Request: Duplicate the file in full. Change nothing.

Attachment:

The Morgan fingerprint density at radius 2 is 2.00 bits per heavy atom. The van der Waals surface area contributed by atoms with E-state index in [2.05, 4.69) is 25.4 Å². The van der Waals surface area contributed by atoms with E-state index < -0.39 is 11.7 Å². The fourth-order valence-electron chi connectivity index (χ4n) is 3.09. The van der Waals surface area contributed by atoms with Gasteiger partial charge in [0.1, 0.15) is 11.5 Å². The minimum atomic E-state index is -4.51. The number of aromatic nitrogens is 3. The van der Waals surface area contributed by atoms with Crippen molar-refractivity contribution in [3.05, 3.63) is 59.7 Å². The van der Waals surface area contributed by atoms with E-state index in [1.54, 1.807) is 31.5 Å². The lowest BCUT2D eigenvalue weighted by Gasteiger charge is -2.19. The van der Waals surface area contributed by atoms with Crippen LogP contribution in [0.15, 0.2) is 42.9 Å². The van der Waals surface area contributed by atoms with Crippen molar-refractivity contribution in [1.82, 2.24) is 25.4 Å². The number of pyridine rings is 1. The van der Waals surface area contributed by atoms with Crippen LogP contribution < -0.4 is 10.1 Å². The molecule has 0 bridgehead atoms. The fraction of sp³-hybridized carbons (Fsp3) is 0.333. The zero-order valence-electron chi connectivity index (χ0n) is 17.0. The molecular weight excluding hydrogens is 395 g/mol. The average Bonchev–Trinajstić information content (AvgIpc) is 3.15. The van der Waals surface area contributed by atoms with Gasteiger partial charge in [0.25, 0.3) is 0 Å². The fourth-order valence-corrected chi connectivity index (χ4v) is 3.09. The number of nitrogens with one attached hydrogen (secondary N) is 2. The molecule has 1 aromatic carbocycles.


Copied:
The Morgan fingerprint density at radius 2 is 2.00 bits per heavy atom. The van der Waals surface area contributed by atoms with E-state index in [2.05, 4.69) is 25.4 Å². The van der Waals surface area contributed by atoms with E-state index < -0.39 is 11.7 Å². The fourth-order valence-electron chi connectivity index (χ4n) is 3.09. The van der Waals surface area contributed by atoms with Gasteiger partial charge in [0.1, 0.15) is 11.5 Å². The minimum atomic E-state index is -4.51. The number of aromatic nitrogens is 3. The van der Waals surface area contributed by atoms with Crippen molar-refractivity contribution in [3.05, 3.63) is 59.7 Å². The van der Waals surface area contributed by atoms with E-state index in [1.54, 1.807) is 31.5 Å². The lowest BCUT2D eigenvalue weighted by Gasteiger charge is -2.19. The van der Waals surface area contributed by atoms with Crippen LogP contribution in [0.15, 0.2) is 42.9 Å². The van der Waals surface area contributed by atoms with Crippen molar-refractivity contribution in [1.82, 2.24) is 25.4 Å². The number of pyridine rings is 1. The van der Waals surface area contributed by atoms with Crippen LogP contribution < -0.4 is 10.1 Å². The molecule has 0 bridgehead atoms. The fraction of sp³-hybridized carbons (Fsp3) is 0.333. The zero-order valence-electron chi connectivity index (χ0n) is 17.0. The molecular weight excluding hydrogens is 395 g/mol. The average Bonchev–Trinajstić information content (AvgIpc) is 3.15. The van der Waals surface area contributed by atoms with Gasteiger partial charge in [0.25, 0.3) is 0 Å². The fourth-order valence-corrected chi connectivity index (χ4v) is 3.09. The number of nitrogens with one attached hydrogen (secondary N) is 2. The molecule has 1 aromatic carbocycles.